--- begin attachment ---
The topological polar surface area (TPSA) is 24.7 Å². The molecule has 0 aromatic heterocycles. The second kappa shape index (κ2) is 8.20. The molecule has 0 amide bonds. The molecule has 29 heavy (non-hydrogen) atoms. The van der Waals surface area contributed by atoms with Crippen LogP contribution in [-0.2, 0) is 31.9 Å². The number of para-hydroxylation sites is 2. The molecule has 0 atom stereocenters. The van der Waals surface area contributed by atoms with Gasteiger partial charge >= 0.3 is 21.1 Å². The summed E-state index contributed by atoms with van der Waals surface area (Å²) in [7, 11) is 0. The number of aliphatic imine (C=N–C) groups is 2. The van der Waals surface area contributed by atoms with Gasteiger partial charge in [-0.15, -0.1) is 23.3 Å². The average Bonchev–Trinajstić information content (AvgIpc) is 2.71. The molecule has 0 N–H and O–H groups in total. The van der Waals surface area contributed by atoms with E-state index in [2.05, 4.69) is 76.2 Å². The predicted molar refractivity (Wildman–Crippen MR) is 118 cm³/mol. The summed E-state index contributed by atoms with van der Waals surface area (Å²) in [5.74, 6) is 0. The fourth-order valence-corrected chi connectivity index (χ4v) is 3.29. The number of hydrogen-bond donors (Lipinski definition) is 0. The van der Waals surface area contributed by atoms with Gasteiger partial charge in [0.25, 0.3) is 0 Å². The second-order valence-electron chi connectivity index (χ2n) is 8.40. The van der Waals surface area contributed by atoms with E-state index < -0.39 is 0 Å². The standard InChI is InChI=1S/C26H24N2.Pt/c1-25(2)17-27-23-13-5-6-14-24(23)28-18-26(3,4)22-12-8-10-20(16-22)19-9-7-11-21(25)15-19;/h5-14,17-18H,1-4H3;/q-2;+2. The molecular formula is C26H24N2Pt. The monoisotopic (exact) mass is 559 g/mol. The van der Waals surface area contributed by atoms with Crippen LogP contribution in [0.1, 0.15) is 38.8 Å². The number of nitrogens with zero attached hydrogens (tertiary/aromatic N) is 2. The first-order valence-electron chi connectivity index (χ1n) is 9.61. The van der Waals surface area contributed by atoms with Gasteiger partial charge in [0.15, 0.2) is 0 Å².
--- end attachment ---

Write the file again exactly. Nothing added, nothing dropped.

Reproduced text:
The topological polar surface area (TPSA) is 24.7 Å². The molecule has 0 aromatic heterocycles. The second kappa shape index (κ2) is 8.20. The molecule has 0 amide bonds. The molecule has 29 heavy (non-hydrogen) atoms. The van der Waals surface area contributed by atoms with Crippen LogP contribution in [-0.2, 0) is 31.9 Å². The number of para-hydroxylation sites is 2. The molecule has 0 atom stereocenters. The van der Waals surface area contributed by atoms with Gasteiger partial charge >= 0.3 is 21.1 Å². The summed E-state index contributed by atoms with van der Waals surface area (Å²) in [7, 11) is 0. The number of aliphatic imine (C=N–C) groups is 2. The van der Waals surface area contributed by atoms with Gasteiger partial charge in [-0.15, -0.1) is 23.3 Å². The average Bonchev–Trinajstić information content (AvgIpc) is 2.71. The molecule has 0 N–H and O–H groups in total. The van der Waals surface area contributed by atoms with E-state index in [2.05, 4.69) is 76.2 Å². The predicted molar refractivity (Wildman–Crippen MR) is 118 cm³/mol. The summed E-state index contributed by atoms with van der Waals surface area (Å²) in [5.74, 6) is 0. The fourth-order valence-corrected chi connectivity index (χ4v) is 3.29. The number of hydrogen-bond donors (Lipinski definition) is 0. The van der Waals surface area contributed by atoms with Gasteiger partial charge in [0.25, 0.3) is 0 Å². The second-order valence-electron chi connectivity index (χ2n) is 8.40. The van der Waals surface area contributed by atoms with E-state index < -0.39 is 0 Å². The standard InChI is InChI=1S/C26H24N2.Pt/c1-25(2)17-27-23-13-5-6-14-24(23)28-18-26(3,4)22-12-8-10-20(16-22)19-9-7-11-21(25)15-19;/h5-14,17-18H,1-4H3;/q-2;+2. The molecular formula is C26H24N2Pt. The monoisotopic (exact) mass is 559 g/mol. The van der Waals surface area contributed by atoms with Crippen LogP contribution in [0.1, 0.15) is 38.8 Å². The number of nitrogens with zero attached hydrogens (tertiary/aromatic N) is 2. The first-order valence-electron chi connectivity index (χ1n) is 9.61. The van der Waals surface area contributed by atoms with Gasteiger partial charge in [0.15, 0.2) is 0 Å².